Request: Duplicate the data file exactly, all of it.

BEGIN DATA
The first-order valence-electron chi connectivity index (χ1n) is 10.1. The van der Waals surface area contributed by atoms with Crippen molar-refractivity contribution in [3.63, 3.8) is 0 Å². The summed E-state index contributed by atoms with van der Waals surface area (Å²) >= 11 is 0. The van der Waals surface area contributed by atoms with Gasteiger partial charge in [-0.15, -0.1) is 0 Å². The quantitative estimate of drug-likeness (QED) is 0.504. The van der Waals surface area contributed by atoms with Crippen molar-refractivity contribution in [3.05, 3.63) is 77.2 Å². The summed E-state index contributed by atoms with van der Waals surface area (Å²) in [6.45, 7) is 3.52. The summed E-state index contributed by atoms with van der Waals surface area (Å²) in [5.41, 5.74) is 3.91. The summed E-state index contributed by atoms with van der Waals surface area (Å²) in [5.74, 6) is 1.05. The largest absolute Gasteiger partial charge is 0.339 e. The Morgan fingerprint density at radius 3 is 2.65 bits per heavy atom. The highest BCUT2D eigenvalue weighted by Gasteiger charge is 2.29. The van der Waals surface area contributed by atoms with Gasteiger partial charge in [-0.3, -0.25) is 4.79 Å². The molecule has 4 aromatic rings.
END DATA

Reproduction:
The first-order valence-electron chi connectivity index (χ1n) is 10.1. The van der Waals surface area contributed by atoms with Crippen molar-refractivity contribution in [3.63, 3.8) is 0 Å². The summed E-state index contributed by atoms with van der Waals surface area (Å²) >= 11 is 0. The van der Waals surface area contributed by atoms with Gasteiger partial charge in [-0.15, -0.1) is 0 Å². The quantitative estimate of drug-likeness (QED) is 0.504. The van der Waals surface area contributed by atoms with Crippen molar-refractivity contribution in [3.05, 3.63) is 77.2 Å². The summed E-state index contributed by atoms with van der Waals surface area (Å²) in [6.45, 7) is 3.52. The summed E-state index contributed by atoms with van der Waals surface area (Å²) in [5.41, 5.74) is 3.91. The summed E-state index contributed by atoms with van der Waals surface area (Å²) in [5.74, 6) is 1.05. The largest absolute Gasteiger partial charge is 0.339 e. The Morgan fingerprint density at radius 3 is 2.65 bits per heavy atom. The highest BCUT2D eigenvalue weighted by Gasteiger charge is 2.29. The van der Waals surface area contributed by atoms with Gasteiger partial charge in [-0.3, -0.25) is 4.79 Å². The molecule has 4 aromatic rings.